Chris Fischer gave BD Outdoors exclusive access to his team of expert Great White Shark anglers and scientists to get a glimpse of what it takes to put on the hit television series “Shark Men,” which airs on the National Geographic Channel.
Because a true circle hook did not exist in the needed size, the circle hooks the team originally used were made from a large Mustad Shark Hook bent into a circle shape. Unfortunately, the modifications made to the hooks were weakening them, causing the hooks to break. Chris contacted Mustad, who built a series of giant circle hooks able to withstand the massive force of these giant sharks… Problem solved.
In “Shark Men,” the crew aims to educate the viewer on the fragile status of the great white shark and the importance of understanding these creatures, rather than painting them as some monster of the deep like most shows do.
The ship’s engineer, Denny Wagner, explains to a group of writers how the crew uses the Mustad circle hooks to land giant white sharks. Since Mustad began building the true circle hooks, there has not been a failure. The hooks are now available to the public in size 27/0 and 31/0 as part of Mustad’s Demon Perfect Range.
Capt. Brett McBride came up with the system to land these big sharks using a large circle hook and a series of buoys attached to the line with clips. The idea is to catch the fish quickly and impart as little damage as possible so the scientists can place a tag on the fish, collect their data and release the animal.
It takes an entire crew to conduct the research needed to understand white sharks and where they roam. Each person has an important job on “OCEAN” and the show’s success could never have happened without such a dedicated team. To learn more about the other research programs Fischer and his team are working on, visit www.ocearch.org.
The team’s 126-foot converted crabbing vessel, “OCEAN,” holds 52,500 gallons of fuel, making it capable of taking the long voyages needed to access the world’s premiere white shark grounds.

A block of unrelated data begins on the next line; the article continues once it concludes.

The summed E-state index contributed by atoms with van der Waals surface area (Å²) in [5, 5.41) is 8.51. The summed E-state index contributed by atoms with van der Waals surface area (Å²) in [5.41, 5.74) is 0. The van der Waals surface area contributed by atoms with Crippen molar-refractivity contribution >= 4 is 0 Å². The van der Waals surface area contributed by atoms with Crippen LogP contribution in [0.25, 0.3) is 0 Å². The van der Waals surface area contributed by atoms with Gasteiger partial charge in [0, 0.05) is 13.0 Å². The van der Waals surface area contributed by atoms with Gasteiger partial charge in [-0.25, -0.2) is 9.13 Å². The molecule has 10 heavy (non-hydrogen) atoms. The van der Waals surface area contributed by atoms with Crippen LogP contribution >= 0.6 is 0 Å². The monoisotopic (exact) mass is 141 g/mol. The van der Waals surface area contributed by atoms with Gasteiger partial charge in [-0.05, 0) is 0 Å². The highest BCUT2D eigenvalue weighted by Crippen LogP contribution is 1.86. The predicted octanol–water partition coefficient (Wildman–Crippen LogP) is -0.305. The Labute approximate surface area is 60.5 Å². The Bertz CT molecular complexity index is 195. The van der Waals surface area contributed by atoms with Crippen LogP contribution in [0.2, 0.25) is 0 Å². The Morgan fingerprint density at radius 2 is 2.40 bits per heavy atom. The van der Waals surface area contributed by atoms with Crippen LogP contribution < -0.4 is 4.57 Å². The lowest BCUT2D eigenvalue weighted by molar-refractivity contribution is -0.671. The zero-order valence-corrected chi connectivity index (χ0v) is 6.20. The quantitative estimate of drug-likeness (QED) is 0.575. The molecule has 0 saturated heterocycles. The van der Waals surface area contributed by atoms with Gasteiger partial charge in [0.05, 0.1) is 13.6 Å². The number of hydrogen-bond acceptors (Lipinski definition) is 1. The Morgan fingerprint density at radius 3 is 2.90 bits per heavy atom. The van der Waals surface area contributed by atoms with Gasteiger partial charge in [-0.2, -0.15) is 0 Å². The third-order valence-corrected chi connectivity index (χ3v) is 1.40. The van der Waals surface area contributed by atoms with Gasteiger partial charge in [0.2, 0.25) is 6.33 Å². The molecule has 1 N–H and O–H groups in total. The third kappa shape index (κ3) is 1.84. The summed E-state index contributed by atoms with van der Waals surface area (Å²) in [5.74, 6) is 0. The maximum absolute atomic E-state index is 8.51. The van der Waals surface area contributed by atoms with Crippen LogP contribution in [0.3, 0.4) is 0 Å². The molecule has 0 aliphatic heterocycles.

“OCEAN” was originally built to fish for king crab in the Bering Sea. The helm, situated about three stories above the surface, houses all of the navigation equipment needed to find the fishing grounds and a clear view of the action on deck.
There are no tackle shops when you’re hundreds of miles away from civilization on a remote stretch of water. This shot shows just a small portion of the ship’s tackle room, which holds a range of gear from ultra-light stuff to the 130-pound big boys.
Chris Fischer and captains Brett McBride and Jody Whitworth are sportfishermen first and shark researchers second. Their knowledge of boat handling, tackle and how to fight fish made all of this possible. Dr. Michael Domeier could not place the tags he uses on these sharks if the boys didn’t first catch them.
Capt. Brett McBride has logged thousands of hours working with Chris Fischer and the rest of the “Shark Men” crew. Each adventure brings a new set of challenges and that’s what drives him.
Thanks to the equipment on “OCEAN” and the knowledge of the “Shark Men” team, they were able to become the first group to ever catch, tag and study white sharks weighing more than 3,000 pounds.
The crew on “OCEAN” found this skull while shooting an episode in Mexico. One of the guys decided to hang it on the mast of the sodium lights and give it a giant shark hook for a little bling. It makes a nice mascot.
Dealing with sharks, big or small, is not something to take lightly. Whether the animals mean to or not, they can still cause injury so the team must be super careful when handling the animals.
Be a part of the team. You can purchase exclusive “OCEAN” clothing through Montauk Tackle Co. at www.montauktackle.com. The high-performance shirts fish great and a portion of the proceeds from the sale of the shirts goes to supporting this important research.